Though corruption is not a new phenomenon, its magnitude, spread and size has become a great source of our worries today. After the independence of Bangladesh, father of the nation Bangabandhu Sheikh Mujibur Rahman could feel this seriously inclining problem named corruption and he even declared fight against this issue. In his last public speech also he urged to fight corruption. But due to his brutal killing, he could not complete his mission of eliminating corruption from the Bangladeshi soil. After his death, no government actually took any drastic steps to address this problem and hence, it kept uprising.
Sheikh Hasina, three-time Prime Minister of Bangladesh, has achieved everything in her illustrious political career. During last few years, she has taken herself to such a height that her fame and acceptance is not limited to the national boundaries anymore. She is now considered as a global leader as she is well regarded at any international forums. Her advices and insights are well applauded worldwide. We can expect that, she will declare a zero tolerance policy against corruption also without wasting much time. Being Bangabandhu's daughter, it is her responsibility to accomplish her father's incomplete mission to realize father of the nation's dream of 'Golden Bangla'.
With several social issues like; unemployment, poverty, low income, discrimination in wealth distribution etc. corruption has spread its arms to every domain of our national life and has become the biggest threats to our development. It can tear apart the society as we can already realize. Corruption profits the rich class of the society and brings greater harms to the poor, unprotected and underprivileged class of the same society.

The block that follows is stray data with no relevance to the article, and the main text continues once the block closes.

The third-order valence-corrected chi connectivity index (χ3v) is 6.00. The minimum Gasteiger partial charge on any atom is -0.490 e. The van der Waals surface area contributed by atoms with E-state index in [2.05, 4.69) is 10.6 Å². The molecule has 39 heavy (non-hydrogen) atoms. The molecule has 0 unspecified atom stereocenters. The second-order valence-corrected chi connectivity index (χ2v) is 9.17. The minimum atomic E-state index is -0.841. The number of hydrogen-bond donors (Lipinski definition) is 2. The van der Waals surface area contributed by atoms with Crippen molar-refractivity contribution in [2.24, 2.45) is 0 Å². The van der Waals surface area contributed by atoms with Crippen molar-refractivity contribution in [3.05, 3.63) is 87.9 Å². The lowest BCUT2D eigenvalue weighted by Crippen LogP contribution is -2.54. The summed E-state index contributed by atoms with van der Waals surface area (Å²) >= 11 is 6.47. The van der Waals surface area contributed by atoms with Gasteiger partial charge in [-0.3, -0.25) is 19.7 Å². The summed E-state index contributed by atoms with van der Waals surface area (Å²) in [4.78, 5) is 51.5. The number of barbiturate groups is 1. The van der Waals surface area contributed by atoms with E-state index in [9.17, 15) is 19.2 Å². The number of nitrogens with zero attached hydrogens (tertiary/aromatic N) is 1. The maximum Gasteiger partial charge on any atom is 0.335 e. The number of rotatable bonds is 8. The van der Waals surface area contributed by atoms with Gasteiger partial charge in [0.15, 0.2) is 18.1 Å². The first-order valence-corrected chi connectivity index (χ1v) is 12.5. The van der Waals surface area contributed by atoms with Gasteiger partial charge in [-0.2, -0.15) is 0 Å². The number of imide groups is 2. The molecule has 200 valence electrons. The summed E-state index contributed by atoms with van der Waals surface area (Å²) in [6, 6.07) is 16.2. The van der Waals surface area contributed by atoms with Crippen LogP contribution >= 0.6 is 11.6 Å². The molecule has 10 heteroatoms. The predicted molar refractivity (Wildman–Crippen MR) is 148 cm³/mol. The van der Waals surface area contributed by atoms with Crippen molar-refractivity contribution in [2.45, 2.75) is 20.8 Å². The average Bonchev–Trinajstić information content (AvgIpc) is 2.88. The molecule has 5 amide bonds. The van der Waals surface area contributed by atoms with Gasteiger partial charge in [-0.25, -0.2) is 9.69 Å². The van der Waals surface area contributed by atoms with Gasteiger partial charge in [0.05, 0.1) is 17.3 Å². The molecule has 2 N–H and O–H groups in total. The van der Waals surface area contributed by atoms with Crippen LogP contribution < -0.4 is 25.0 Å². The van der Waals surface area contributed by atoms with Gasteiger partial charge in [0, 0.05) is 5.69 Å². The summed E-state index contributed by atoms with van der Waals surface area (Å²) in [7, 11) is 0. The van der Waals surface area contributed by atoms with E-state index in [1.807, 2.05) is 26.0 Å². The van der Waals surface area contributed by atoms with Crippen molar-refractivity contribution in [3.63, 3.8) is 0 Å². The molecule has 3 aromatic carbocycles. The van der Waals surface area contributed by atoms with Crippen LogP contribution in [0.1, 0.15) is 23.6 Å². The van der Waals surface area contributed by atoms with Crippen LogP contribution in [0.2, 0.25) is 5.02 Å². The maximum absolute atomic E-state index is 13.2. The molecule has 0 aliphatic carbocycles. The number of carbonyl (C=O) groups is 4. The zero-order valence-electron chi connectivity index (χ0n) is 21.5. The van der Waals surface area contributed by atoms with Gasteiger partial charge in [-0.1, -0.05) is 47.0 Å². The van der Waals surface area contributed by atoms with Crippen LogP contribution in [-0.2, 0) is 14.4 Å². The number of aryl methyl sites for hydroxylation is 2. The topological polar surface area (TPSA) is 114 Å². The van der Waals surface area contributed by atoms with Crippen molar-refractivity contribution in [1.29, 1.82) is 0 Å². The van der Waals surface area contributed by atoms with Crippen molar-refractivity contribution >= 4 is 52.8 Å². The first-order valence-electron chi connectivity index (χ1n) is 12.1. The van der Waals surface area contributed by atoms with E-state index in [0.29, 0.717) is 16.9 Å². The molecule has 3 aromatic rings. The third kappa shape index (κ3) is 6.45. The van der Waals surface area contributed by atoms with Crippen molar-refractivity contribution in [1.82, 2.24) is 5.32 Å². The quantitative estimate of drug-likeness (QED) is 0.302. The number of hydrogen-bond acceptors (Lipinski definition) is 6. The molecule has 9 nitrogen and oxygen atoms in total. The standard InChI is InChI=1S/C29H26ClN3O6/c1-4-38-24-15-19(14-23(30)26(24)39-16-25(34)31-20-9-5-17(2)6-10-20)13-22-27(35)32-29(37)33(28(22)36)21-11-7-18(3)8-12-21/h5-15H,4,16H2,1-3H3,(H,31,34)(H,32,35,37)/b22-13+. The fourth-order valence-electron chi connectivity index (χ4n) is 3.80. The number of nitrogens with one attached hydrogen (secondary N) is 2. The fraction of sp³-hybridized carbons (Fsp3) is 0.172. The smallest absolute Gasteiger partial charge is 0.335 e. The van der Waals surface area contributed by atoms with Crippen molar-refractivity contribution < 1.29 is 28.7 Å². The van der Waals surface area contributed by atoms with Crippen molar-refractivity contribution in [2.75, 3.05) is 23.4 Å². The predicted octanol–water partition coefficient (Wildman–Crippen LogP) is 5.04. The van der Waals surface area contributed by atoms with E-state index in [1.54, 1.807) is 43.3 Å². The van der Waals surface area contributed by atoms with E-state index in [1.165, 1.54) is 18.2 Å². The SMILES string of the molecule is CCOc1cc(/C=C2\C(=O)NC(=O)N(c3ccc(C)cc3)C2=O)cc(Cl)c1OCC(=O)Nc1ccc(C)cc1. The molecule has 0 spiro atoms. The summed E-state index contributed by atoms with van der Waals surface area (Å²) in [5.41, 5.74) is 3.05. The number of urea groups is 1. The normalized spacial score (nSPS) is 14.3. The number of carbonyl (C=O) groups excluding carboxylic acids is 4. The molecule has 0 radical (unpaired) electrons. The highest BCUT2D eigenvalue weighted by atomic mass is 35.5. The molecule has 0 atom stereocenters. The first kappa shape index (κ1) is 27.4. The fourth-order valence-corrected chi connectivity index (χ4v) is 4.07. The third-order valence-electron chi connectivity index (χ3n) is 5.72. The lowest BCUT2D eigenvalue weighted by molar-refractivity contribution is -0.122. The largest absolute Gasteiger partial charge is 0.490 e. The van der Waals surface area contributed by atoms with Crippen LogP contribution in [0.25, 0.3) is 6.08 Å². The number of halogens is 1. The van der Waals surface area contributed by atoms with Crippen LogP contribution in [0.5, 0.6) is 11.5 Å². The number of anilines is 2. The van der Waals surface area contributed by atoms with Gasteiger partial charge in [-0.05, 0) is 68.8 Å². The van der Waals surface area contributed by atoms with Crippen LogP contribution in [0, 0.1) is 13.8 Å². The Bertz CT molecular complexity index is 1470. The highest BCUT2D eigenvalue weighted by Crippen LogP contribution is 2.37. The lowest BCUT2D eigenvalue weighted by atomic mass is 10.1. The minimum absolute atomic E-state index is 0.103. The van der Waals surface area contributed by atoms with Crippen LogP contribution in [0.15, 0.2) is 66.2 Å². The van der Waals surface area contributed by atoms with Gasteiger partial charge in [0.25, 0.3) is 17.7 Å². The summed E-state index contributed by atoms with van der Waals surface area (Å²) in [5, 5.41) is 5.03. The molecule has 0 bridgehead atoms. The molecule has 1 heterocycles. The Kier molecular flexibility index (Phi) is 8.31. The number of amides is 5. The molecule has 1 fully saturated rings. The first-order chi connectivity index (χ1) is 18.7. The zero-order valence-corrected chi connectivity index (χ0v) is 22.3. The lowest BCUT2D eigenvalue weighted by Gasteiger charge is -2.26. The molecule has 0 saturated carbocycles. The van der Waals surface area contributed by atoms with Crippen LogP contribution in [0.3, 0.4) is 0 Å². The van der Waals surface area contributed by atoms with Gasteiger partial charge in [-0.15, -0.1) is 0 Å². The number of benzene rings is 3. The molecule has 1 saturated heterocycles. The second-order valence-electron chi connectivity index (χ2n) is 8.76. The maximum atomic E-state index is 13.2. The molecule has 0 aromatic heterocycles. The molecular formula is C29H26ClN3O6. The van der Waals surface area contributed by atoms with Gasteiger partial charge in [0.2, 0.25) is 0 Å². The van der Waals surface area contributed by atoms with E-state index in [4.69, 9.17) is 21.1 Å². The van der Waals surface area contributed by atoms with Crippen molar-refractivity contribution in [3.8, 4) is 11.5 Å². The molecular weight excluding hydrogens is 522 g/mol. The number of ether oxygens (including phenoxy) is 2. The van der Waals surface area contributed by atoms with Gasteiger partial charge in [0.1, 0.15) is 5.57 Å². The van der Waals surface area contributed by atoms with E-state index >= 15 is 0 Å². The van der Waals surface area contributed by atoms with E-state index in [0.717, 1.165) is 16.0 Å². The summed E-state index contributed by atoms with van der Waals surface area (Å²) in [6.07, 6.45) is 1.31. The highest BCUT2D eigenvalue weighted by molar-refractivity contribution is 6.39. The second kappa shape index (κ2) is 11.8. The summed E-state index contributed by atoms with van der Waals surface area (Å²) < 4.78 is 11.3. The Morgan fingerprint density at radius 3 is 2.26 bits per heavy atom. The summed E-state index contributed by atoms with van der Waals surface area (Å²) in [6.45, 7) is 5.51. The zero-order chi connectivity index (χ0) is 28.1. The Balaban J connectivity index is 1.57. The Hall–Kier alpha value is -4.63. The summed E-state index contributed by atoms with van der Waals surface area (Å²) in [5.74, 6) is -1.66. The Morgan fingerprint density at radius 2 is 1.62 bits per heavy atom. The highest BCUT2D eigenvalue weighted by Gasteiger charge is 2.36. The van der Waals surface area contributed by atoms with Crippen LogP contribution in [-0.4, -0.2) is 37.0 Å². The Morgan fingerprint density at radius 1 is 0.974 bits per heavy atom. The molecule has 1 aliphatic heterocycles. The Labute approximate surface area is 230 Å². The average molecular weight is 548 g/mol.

Hence, it excavates their deprivation and unless it is checked, the government and people will have to pay a very heavy price through lower incomes, investments and developments which can result in impulsive economic smacks in the long term. Realizing its devastating effect, the subject of corruption has received substantial attention in recent years. Corruption is now being addressed by financial institutions, government agencies, bilateral donors, international organizations, non-governmental organizations (NGOs) and development professionals.
Corruption in Bangladesh has been an unending issue. According to all major ranking institutions, Bangladesh routinely finds itself among the most corrupt countries in the world. The public sectors piloted by the government are the most corrupted sector of the country. The private sector, especially banking sector, is also being a part of this corruption instigated by the public sector.